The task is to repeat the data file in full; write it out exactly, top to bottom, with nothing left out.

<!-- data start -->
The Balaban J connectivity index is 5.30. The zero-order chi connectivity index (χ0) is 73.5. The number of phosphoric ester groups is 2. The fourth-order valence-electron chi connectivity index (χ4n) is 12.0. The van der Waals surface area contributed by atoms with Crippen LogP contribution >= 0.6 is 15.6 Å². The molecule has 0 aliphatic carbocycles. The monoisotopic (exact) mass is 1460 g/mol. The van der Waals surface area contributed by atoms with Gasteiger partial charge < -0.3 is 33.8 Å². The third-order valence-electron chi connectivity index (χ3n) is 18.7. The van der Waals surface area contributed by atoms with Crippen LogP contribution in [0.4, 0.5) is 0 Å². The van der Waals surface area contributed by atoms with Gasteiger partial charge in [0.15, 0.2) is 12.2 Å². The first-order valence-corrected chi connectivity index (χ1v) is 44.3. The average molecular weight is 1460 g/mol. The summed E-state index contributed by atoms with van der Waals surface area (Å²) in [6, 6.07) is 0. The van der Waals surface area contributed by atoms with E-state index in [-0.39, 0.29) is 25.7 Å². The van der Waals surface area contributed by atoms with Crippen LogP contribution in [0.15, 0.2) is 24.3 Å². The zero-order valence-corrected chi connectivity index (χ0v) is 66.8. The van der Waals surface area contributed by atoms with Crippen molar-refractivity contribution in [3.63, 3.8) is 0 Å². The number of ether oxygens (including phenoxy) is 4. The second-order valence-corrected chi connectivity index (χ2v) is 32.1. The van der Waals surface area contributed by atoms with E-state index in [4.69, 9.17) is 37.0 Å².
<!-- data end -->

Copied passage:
The Balaban J connectivity index is 5.30. The zero-order chi connectivity index (χ0) is 73.5. The number of phosphoric ester groups is 2. The fourth-order valence-electron chi connectivity index (χ4n) is 12.0. The van der Waals surface area contributed by atoms with Crippen LogP contribution >= 0.6 is 15.6 Å². The molecule has 0 aliphatic carbocycles. The monoisotopic (exact) mass is 1460 g/mol. The van der Waals surface area contributed by atoms with Gasteiger partial charge < -0.3 is 33.8 Å². The third-order valence-electron chi connectivity index (χ3n) is 18.7. The van der Waals surface area contributed by atoms with Crippen LogP contribution in [0.4, 0.5) is 0 Å². The van der Waals surface area contributed by atoms with Gasteiger partial charge in [0.15, 0.2) is 12.2 Å². The first-order valence-corrected chi connectivity index (χ1v) is 44.3. The average molecular weight is 1460 g/mol. The summed E-state index contributed by atoms with van der Waals surface area (Å²) in [6, 6.07) is 0. The van der Waals surface area contributed by atoms with E-state index in [-0.39, 0.29) is 25.7 Å². The van der Waals surface area contributed by atoms with Crippen LogP contribution in [0.15, 0.2) is 24.3 Å². The zero-order valence-corrected chi connectivity index (χ0v) is 66.8. The van der Waals surface area contributed by atoms with Crippen molar-refractivity contribution in [3.63, 3.8) is 0 Å². The number of ether oxygens (including phenoxy) is 4. The second-order valence-corrected chi connectivity index (χ2v) is 32.1. The van der Waals surface area contributed by atoms with E-state index in [4.69, 9.17) is 37.0 Å².